Larry Bossidy’s article,“What Your Leader Expects of You,” provides a thoughtful and thorough list of what managers’ expect from the members of their teams.
This is that list with some of my additional thoughts here and there:
- Get involved: Bossidy says, “Good managers know when to delegate…but more importantly, they know when to get involved.” I say, “Good managers trust staff to deliver, but they also trust staff to alert management when they’ve hit a brick wall or they’re stuck in quicksand. In other words, stay transparent. From a Scrum perspective, this means update the team, the ScrumMaster and the SOS Master every step of the way.
- Generate ideas: Team players should provide ideas rather than playing it safe. Don’t offer random ideas that you haven’t thought about, but ones you’ve considered and have merit.
- Be willing to collaborate: Team players sometimes work in cross-functional team where collaboration is required.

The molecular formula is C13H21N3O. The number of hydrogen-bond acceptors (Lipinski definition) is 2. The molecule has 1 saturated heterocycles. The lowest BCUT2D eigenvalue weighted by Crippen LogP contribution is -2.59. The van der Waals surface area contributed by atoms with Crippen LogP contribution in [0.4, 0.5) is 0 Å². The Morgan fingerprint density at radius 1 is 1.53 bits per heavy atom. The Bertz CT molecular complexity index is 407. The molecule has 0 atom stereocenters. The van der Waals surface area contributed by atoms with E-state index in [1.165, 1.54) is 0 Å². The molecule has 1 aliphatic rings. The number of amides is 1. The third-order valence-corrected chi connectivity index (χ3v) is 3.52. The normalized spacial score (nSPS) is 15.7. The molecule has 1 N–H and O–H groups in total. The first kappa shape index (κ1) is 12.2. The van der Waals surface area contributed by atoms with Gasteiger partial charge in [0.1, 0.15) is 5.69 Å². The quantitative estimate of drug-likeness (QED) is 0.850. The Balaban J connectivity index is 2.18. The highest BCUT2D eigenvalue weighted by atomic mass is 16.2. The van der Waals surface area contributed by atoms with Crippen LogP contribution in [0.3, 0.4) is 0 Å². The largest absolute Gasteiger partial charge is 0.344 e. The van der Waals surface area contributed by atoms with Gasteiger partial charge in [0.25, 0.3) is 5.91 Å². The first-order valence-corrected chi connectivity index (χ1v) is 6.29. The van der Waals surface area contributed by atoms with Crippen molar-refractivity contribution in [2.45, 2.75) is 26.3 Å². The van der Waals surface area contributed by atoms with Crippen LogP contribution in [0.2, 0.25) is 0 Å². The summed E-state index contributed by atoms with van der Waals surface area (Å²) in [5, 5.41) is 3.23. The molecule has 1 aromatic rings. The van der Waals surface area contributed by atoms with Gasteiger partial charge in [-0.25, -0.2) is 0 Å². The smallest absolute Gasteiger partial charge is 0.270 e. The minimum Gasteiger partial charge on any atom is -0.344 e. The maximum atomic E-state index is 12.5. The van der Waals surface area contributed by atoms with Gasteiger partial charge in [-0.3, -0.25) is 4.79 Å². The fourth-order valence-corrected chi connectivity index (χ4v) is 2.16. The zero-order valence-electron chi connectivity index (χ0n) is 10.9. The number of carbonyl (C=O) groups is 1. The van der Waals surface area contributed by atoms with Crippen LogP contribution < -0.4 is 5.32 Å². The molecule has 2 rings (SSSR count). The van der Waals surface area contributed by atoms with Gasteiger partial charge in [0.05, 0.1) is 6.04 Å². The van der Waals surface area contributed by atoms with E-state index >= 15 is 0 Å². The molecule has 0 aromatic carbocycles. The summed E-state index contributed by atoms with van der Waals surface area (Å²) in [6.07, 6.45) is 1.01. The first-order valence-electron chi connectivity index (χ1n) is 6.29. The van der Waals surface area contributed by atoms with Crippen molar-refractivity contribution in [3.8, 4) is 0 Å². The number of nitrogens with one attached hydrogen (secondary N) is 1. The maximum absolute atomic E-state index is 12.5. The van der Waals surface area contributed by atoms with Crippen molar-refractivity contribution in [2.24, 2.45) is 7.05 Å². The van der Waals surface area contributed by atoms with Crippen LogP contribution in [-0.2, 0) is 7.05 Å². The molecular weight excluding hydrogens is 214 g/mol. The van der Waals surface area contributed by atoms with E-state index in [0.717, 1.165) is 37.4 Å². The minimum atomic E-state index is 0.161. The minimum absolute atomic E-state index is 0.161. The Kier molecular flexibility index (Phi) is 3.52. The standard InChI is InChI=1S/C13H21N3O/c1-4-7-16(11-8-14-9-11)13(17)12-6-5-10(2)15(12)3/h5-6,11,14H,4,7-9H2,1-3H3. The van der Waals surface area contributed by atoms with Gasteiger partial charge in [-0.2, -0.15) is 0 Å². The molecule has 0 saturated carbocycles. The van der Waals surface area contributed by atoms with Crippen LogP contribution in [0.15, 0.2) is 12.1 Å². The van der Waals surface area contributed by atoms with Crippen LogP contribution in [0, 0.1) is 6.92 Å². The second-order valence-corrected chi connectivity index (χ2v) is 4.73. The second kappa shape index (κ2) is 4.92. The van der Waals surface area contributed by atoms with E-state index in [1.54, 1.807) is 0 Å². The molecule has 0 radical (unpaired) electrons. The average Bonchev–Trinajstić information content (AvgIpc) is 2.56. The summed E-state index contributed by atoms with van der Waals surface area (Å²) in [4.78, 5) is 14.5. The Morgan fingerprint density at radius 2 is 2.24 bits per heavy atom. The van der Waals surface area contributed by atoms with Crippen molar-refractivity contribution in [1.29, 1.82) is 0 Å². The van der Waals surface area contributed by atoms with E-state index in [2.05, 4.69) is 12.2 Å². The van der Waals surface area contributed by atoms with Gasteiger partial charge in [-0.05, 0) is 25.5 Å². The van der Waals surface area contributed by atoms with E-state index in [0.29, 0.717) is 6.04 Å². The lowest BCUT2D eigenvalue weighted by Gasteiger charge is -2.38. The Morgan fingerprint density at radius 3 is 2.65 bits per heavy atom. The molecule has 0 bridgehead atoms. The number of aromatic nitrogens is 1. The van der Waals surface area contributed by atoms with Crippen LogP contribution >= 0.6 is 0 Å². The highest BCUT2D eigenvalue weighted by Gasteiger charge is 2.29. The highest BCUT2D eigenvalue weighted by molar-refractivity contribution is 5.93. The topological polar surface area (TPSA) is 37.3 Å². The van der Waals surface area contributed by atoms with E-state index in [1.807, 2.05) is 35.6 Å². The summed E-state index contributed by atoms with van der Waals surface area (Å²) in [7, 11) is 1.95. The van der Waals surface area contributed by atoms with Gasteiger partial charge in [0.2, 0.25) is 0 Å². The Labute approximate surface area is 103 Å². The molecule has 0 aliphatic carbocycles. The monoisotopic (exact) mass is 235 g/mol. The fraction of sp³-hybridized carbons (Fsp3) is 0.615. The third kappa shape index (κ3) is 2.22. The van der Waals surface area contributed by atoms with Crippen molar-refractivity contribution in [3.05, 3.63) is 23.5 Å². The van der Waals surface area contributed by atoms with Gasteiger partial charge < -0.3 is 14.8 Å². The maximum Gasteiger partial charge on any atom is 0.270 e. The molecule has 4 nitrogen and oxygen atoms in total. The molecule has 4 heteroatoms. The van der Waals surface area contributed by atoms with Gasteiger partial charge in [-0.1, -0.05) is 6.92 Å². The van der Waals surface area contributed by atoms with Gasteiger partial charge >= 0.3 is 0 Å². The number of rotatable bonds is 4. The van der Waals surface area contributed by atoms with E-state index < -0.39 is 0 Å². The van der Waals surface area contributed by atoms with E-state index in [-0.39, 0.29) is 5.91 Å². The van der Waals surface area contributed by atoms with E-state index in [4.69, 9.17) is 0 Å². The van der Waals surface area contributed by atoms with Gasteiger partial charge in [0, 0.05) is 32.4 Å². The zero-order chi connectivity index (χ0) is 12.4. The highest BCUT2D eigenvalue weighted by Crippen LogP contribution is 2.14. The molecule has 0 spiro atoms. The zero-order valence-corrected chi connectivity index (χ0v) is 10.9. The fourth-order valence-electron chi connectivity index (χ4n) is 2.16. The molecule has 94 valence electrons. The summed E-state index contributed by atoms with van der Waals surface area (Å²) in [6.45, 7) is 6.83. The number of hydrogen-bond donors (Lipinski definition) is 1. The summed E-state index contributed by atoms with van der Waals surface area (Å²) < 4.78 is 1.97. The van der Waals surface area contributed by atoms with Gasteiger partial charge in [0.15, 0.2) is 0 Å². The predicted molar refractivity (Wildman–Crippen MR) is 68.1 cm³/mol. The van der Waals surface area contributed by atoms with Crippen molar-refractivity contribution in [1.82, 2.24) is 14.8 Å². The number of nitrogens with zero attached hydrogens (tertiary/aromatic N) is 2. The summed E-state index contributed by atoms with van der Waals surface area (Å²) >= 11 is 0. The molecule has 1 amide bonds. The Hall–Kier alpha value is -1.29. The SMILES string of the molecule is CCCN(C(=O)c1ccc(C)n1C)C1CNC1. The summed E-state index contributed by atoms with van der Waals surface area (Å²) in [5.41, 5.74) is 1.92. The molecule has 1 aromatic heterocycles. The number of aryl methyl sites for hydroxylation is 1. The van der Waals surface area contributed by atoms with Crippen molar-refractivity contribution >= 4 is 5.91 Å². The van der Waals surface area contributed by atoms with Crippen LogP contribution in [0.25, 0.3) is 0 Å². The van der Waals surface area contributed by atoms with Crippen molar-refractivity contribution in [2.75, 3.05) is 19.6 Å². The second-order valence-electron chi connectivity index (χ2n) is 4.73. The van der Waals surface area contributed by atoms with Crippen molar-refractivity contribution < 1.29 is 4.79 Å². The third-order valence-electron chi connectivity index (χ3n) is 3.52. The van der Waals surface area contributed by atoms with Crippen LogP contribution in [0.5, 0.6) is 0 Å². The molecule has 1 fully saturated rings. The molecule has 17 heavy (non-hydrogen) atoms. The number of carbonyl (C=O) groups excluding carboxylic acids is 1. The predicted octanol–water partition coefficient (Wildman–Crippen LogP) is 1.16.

- Be willing to lead initiatives: Team players should take initiative rather than avoiding the risky projects for the sake of having a good track record. How else will direct report learn to take initiative on their own if they don’t think it’s of value?
- Develop leaders as you develop: Good Team players are leaders and teachers, constantly helping others develop. For the good of the company or for the good of the team, leaders and managers coach, mentor, and help team players to be leaders and grow into future managers.
- Stay current: There’s nothing more embarrassing than seeing anyone not know what’s going on in their own industry, the market, or with their customers. All managers should scanning and watching the environment for opportunities or competitive threats.
- Anticipate: Team players and their management should anticipate what the industry, market, competitor, or customer changes mean for the company and department.
- Drive your own growth: Team players should want to learn more and take initiative without waiting for the manager to hand out growth opportunities. Find the white spaces in your job function that allow you to learn something new or expand on existing skills. Take control of your career path within the company.
- Be a player for all seasons: Business is good. Business is down. Team players need different flavors of the same skills sets for good times and bad times. Action plans against competition when you’re the market leader can be vastly differently when you are not. Be a well-rounded player for any business circumstances.
Next, we’ll look at the other side of the coin: What Teams expect from Managers.